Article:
By Laurie Gelb, October 10, 2011
1. It's inaccurate and/or inapplicable. "Our records indicate that you have not filled a prescription for ... [recently sent to pt continuously on drug for 8Y w/ no sampling] Reverse-gender content is common.
Variable data printing is a wonderful thing! Information can be stratified by database variables such as gender, age, zip, fills, dx and more. And it's much better to present the information standing free than the usually-unnecessary but still Orwellian "our records [about you]."
If VDP won't work, segregate stratified info and ID it with a revealing heading, so members can skip past it easily. A general newsletter directed toward all household members can do this, although it's time to question the ROI of this approach. PR, podcasts, videos, etc. should be target-specific and clearly titled, for the same reason.
2. It's wordy. Most Americans do not read a daily newspaper, nor read extensively in their daily activities. Data suggest the reading ability and habits of even college grads have declined. A full-page, single-spaced letter is seldom digested in full, let alone acted on.
Use active verbs and state the facts, using gradual reveals even in print. "For recipes and tips, call 800 VEG 4NOW or go to veg4now.com." Footnote or link the legalities rather than filling the page body.
3. It's condescending. "You may feel that eating five servings of vegetables is too difficult, but did you know that a 6 oz glass of tomato juice is one full serving?"
Best practice: a sidebar or callout with examples of popular, little-known or tasty veg choices, without airing your assumptions about people you've never met.
Stock photos of happy, multiracial people clusters, whether in print or on line, are a similar turnoff. Perfect people can't get sick. Picture something from real life that matters (examples in our next installment).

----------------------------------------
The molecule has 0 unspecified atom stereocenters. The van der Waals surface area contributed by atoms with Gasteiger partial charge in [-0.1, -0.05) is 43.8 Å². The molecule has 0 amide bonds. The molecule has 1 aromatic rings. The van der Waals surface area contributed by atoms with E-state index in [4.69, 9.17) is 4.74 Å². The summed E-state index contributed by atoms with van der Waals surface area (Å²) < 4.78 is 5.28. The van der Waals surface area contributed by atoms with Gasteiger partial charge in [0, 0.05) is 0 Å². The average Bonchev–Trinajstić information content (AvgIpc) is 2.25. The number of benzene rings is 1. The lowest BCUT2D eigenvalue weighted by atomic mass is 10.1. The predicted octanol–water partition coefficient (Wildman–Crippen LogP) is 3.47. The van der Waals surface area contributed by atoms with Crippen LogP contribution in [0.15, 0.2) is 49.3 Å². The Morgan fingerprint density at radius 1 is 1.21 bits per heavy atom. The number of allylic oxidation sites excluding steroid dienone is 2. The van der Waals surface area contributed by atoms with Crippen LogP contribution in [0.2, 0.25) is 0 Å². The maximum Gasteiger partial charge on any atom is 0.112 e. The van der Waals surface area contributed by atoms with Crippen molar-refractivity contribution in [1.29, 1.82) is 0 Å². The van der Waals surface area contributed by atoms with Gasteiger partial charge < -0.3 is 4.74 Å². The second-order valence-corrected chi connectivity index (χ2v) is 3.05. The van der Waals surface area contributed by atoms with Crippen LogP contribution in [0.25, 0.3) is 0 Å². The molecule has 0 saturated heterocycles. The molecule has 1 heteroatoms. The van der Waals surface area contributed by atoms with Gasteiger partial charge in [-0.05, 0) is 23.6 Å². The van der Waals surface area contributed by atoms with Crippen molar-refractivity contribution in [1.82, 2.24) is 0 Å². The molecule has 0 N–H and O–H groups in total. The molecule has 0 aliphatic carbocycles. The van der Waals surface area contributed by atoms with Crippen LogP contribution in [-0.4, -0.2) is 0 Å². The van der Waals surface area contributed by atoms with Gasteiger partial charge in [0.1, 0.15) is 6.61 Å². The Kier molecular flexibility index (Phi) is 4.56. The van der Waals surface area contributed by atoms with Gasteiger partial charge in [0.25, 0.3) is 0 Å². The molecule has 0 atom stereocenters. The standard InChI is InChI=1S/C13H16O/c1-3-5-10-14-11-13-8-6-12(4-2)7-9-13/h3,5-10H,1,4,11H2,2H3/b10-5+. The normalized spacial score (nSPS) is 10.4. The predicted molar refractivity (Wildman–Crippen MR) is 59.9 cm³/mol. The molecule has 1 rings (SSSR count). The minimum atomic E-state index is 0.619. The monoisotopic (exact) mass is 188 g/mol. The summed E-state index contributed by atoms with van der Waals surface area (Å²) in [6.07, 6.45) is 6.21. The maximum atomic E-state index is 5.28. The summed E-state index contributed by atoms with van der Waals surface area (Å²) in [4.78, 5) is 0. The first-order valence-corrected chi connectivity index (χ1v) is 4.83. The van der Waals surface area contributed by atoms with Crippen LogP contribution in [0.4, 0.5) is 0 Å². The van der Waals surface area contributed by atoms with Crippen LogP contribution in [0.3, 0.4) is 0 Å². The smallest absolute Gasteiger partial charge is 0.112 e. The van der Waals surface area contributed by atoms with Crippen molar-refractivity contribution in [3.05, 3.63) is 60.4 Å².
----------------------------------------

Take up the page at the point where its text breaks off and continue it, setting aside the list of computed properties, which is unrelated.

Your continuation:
4. It's impersonal. "Some patients may..."
Best practice: Use "you" if/when it makes sense. "You may feel dizzy, nauseated and even vomit after your first dose of an x drug."
5. It's contradictory. Messaging about the high sodium in tomato juice has appeared adjacent to praise for vegetables and their juices. Fruit juice often suffers from the same fate.
Choose your core objectives based on member and epi data and follow through. One well-supported message makes more impact than four throwdowns. And "lower-sodium" can modify every mention of tomato juice. As for fruit juices, recent evidence is more positive, apart from drug interactions to avoid, so why not give them their due?
Each of these reasons is a way to ice the dialogue before it begins. Does the car salesman approach you and say "You look like a luxury buyer" or "I'll bet you can barely afford a beater"? No, she generally asks what you have in mind, because that's her quickest path to a sale. The more interaction, the more specific the stimuli you can present. Content that's personalized, urgent, relevant and engaging (PURE) drives behavioral change.